By Nina Pond Bayer
I had been gone from my apartment for eleven days, caring for my widowed mother in a big house on a small lake not too very far away. And when I returned home, my bag in hand, I opened the front door to find that Jason was gone. Again.
I climbed the stairs and stood in the doorway of our bedroom, staring at the emptiness. The bed was unmade, his pillow missing, his pile of old textbooks gone. Our closet looked like an airplane after disembarkment: notebook paper strewn across the floor, a plastic beer mug lying sideways on a shelf, empty wire hangers tangled amongst empty wire hangers. In a corner near the window, Jason’s college sweatshirt – the red one I had given him for his birthday, was tossed with disregard and abandon into a pile. I filled the tub with hot water and took off all my clothes, slid up to my chin in bubbles, and waited for my toes to wrinkle beneath the dripping faucet.
It wasn’t the first time Jason had left, but it was the first time he had left without performing an overly dramatic, somewhat pathetic good-bye. Jason was a senior at State, a Thespian in the drama department. Every time he became frustrated with life – overdue books or forgotten lines or the like – he left, playing his well-rehearsed good-bye scene to his favorite audience, me. Jason could make running away sound like a sacrifice, and me, never grateful enough for the gesture. But the truth is, he simply needed me – for sympathy and moral support and free rent, and everything else that relationships like ours provide. And that’s why he always came back. Every single time.
After my father died, my mother lived alone. She often called on me to help her with things: organize her bills, pick up her groceries, fix the washing machine that didn’t need fixing. Money was tight and she was lonely, and that combination was enough to send her over the edge, to freefall into a state of perpetual helplessness. When I met Jason, he told me I enabled my mother, but the irony was that he was just like her, and I enabled him too, maybe more so. I loaned him tuition money. I gave him a place to live. I drove him to auditions in my car. And well, now, three years in, Jason was gone again, and I was the one alone. I added more hot water to the tub.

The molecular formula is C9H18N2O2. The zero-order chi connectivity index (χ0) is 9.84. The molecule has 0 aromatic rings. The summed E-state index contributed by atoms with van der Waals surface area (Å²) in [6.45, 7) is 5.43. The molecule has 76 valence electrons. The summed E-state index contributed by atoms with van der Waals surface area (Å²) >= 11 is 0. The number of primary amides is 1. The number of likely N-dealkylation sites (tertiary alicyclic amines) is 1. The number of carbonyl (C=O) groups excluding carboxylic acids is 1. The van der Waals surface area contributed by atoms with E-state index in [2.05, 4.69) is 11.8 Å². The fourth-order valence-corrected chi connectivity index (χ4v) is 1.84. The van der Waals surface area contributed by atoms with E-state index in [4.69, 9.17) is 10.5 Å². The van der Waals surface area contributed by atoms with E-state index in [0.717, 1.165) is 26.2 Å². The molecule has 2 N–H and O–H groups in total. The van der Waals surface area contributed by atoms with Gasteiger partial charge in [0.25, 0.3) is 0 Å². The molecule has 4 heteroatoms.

Before I returned home from caring for my mother, a woman with blue hair moved into her guest room – an antiquated German with an overbite and breath that smelled like sardines. She mashed together beets and carrots and told my mother “ve need to eat dis,” even though my mother disliked beets and carrots and it was only her left knee that had recently betrayed her. After the phone call (there was a moment when my mother stooped to pet the cat and slid beneath the dinette set), I drove to her house and slept for ten nights in a recliner chair next to her bed, the guest room seeming too far away. But when the blue-haired woman showed up – a volunteer from her church – my mother told me I could leave. Just like that. After eleven days and ten nights. Without so much as a thank you. She was at the height of her martyrdom and I was too exhausted to argue, so I left. Before I did, I flushed the leftover beets and carrots down the toilet and brought my mother a vanilla milkshake. I don’t know why. It wasn’t the blue-haired woman who had disappointed me.
So, there I was in the tub, scrubbing the calluses from my heels and wishing that, just once, Jason and my mother would either learn how to survive on their own, or show some appreciation. And that’s why, I suppose, when the phone on the chair next to the tub rang and I saw that the caller ID said “Jason-cell,” I didn’t answer it. He wasn’t calling because he missed me, although those would be his words; he was calling because he needed me. Like he needed air, water, a stage.
And that’s also why, I suppose, when I heard the doorbell and saw from the bathroom window that the blue-haired German woman was banging her fist on the outer gate, I remained in the tub and didn’t answer the door. My mother hadn’t reconsidered, hadn’t sent her away; she had sent her to fetch me, to bring me back into her service.
I slid deeper into the bubbles and ran the hot water tap until it steamed up the bathroom mirror. I laid my head back against the porcelain and watched the sun set below the windowsill.
And I waited. Until everything around me was silent.
Copyright 20232 Bayer